The Leadership Contract: developing inspirational leaders through accountabilityby
Why are so many mediocre leaders running businesses today? And how can we transform these ineffective leaders into highly accountable, driven and inspirational powerhouses? We spoke to business strategist and CrossKnowledge faculty member Vince Molinaro about how his ‘Leadership Contract’ seeks to achieve this mission.
To begin, could you tell us where your passion and drive for good leadership comes from?
Early in my career I had the honour and privilege of working with a great leader, whose name was Zinta. She believed in me and gave me opportunities to grow and develop, despite being part of a toxic group of managers. Unfortunately, she was diagnosed with lung cancer and had to leave the organisation to focus on her recovery.
While she was away, I began to see what she struggled with: no inspiration from managers and employees who showed up to work as zombies. These were good, decent people, but their managers weren’t creating a compelling work environment for them.
I visited Zinta one day at her home while she was undergoing treatment. She shared her experiences as a manager in that dreadful management culture and believed the disease she was fighting was a direct result of the stress she endured during her career in that organisation. Two weeks after my visit, I received a letter from Zinta, in which she challenged me to not be influenced by the forces around me.
Two weeks after I received Zinta’s letter, she passed away – and the organisation died along with her. After some soul searching, I decided I needed to leave the company to pursue my aspirations of working with great leaders. I was lucky to have worked with Zinta, to see what great leader make you feel like, the kind of team they build and the kind of culture they can create.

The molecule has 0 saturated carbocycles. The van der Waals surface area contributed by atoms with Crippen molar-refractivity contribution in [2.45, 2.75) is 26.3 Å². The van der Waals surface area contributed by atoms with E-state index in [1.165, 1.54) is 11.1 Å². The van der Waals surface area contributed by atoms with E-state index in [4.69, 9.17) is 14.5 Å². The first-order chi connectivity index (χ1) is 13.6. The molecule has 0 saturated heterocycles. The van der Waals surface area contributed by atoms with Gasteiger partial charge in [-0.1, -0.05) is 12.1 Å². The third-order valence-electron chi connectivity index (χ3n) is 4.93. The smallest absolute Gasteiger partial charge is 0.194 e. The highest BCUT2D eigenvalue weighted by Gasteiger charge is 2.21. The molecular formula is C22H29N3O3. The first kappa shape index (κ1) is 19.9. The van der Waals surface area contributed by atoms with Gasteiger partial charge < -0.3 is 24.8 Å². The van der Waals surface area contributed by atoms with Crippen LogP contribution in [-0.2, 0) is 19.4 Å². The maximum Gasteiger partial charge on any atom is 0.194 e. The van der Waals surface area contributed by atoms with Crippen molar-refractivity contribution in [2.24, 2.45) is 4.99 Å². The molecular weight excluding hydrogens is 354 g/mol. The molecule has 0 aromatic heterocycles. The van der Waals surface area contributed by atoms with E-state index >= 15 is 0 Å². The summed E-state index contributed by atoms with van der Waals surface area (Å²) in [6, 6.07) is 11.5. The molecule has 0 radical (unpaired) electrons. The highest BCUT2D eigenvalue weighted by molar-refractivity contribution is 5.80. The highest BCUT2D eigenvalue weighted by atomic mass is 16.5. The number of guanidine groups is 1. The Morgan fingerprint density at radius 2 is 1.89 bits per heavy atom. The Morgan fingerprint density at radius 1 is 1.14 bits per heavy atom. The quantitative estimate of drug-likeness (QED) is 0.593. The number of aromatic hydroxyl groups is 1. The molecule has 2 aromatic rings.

So I made leadership my passion and the focus of my life’s work. As Ronald Reagan once said: “In the end, it all comes down to leadership.” Great leaders that are truly accountable create great companies, while unaccountable, mediocre and bad leaders do the exact opposite.
When you ask most leaders how they first become leaders it’s surprising how many say ‘by accident’.
Why is it more important than ever to have strong leaders in businesses today?
It is a harder and more challenging world for leaders today – and as a result my global clients tell me that they need their leaders to be stronger than ever before – but they are not.
We need to look around the world and spot the signs of ineffective and mediocre leadership. There are scandals, corruption and bad behaviours demonstrated by many leaders today, which occur with far too much regularity.
Also if we look at the data on employee engagement over the past two decades, only 15–20% of employees are fully engaged, the rest are moderately engaged or completely disengaged. So something is not right here.
What would you say are some of the most common failings of leaders currently?
There are several failings:
The number of leaders behaving badly is happening with too much frequency. Just look at how pervasive sexual harassment and workplace bullying is – the #metoo movement put a big spotlight on the severity of this situation
Leaders today are struggling in their roles – look at Travis Kalanick (Uber’s former CEO), Elon Musk and his erratic tweets, and the Facebook fiasco
My work and research have revealed there is a global leadership accountability gap – 72% of companies surveyed say leadership accountability is critical, but only 31% are satisfied with the degree of accountability demonstrated by their leaders
My research also found that only 26% of organisations believe they have a strong leadership culture. This creates a significant risk for any company trying to win in a highly competitive world.
In your eBook on ‘Fulfilling the Leadership Contract’ it is argued that accountability is not taken seriously by those stepping up to the challenge of leading. Why is accountability so important yet largely ignored?